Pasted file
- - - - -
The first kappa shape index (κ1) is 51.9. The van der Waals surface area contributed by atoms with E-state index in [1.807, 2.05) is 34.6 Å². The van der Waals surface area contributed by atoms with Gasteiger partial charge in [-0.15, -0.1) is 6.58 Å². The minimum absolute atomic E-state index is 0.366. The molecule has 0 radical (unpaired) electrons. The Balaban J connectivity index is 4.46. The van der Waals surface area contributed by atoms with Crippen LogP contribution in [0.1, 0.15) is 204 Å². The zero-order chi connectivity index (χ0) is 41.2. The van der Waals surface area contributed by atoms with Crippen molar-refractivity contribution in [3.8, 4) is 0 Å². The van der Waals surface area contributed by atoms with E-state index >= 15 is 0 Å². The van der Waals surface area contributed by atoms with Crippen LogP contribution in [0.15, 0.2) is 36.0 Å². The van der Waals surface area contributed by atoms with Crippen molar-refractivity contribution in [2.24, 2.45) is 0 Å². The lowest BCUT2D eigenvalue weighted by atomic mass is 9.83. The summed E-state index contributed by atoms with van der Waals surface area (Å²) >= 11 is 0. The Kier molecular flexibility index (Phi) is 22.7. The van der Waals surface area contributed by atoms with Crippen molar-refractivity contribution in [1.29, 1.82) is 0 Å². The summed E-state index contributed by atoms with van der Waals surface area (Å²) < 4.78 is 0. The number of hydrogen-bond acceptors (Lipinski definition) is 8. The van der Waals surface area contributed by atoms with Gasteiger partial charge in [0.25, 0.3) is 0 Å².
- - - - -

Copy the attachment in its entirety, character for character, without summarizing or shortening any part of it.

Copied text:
The first kappa shape index (κ1) is 51.9. The van der Waals surface area contributed by atoms with E-state index in [1.807, 2.05) is 34.6 Å². The van der Waals surface area contributed by atoms with Gasteiger partial charge in [-0.15, -0.1) is 6.58 Å². The minimum absolute atomic E-state index is 0.366. The molecule has 0 radical (unpaired) electrons. The Balaban J connectivity index is 4.46. The van der Waals surface area contributed by atoms with Crippen LogP contribution in [0.1, 0.15) is 204 Å². The zero-order chi connectivity index (χ0) is 41.2. The van der Waals surface area contributed by atoms with Crippen molar-refractivity contribution in [3.8, 4) is 0 Å². The van der Waals surface area contributed by atoms with E-state index >= 15 is 0 Å². The van der Waals surface area contributed by atoms with Crippen LogP contribution in [0.15, 0.2) is 36.0 Å². The van der Waals surface area contributed by atoms with Crippen molar-refractivity contribution in [2.24, 2.45) is 0 Å². The lowest BCUT2D eigenvalue weighted by atomic mass is 9.83. The summed E-state index contributed by atoms with van der Waals surface area (Å²) >= 11 is 0. The Kier molecular flexibility index (Phi) is 22.7. The van der Waals surface area contributed by atoms with Crippen molar-refractivity contribution in [1.29, 1.82) is 0 Å². The summed E-state index contributed by atoms with van der Waals surface area (Å²) < 4.78 is 0. The number of hydrogen-bond acceptors (Lipinski definition) is 8. The van der Waals surface area contributed by atoms with Gasteiger partial charge in [0.25, 0.3) is 0 Å².